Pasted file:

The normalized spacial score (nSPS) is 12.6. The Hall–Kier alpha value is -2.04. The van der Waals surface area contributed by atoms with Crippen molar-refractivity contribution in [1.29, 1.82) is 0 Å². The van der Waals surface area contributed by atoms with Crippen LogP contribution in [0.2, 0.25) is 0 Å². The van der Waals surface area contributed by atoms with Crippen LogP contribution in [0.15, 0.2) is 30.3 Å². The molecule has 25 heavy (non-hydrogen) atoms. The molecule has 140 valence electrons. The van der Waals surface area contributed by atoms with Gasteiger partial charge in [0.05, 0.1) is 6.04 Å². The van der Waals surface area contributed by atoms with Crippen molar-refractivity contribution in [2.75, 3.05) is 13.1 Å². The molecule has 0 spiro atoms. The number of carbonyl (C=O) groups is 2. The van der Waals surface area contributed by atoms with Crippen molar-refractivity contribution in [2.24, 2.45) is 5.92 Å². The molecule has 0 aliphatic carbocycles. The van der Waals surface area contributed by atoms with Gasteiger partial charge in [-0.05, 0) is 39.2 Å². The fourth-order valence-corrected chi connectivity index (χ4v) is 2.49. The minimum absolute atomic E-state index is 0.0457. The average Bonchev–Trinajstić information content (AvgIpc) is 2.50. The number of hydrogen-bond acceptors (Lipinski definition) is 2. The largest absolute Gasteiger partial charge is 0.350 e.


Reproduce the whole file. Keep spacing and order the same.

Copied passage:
The normalized spacial score (nSPS) is 12.6. The Hall–Kier alpha value is -2.04. The van der Waals surface area contributed by atoms with Crippen molar-refractivity contribution in [1.29, 1.82) is 0 Å². The van der Waals surface area contributed by atoms with Crippen LogP contribution in [0.2, 0.25) is 0 Å². The van der Waals surface area contributed by atoms with Crippen LogP contribution in [0.15, 0.2) is 30.3 Å². The molecule has 25 heavy (non-hydrogen) atoms. The molecule has 140 valence electrons. The van der Waals surface area contributed by atoms with Gasteiger partial charge in [0.05, 0.1) is 6.04 Å². The van der Waals surface area contributed by atoms with Crippen molar-refractivity contribution in [2.75, 3.05) is 13.1 Å². The molecule has 0 spiro atoms. The number of carbonyl (C=O) groups is 2. The van der Waals surface area contributed by atoms with Crippen molar-refractivity contribution in [2.24, 2.45) is 5.92 Å². The molecule has 0 aliphatic carbocycles. The van der Waals surface area contributed by atoms with Gasteiger partial charge in [-0.05, 0) is 39.2 Å². The fourth-order valence-corrected chi connectivity index (χ4v) is 2.49. The minimum absolute atomic E-state index is 0.0457. The average Bonchev–Trinajstić information content (AvgIpc) is 2.50. The number of hydrogen-bond acceptors (Lipinski definition) is 2. The largest absolute Gasteiger partial charge is 0.350 e.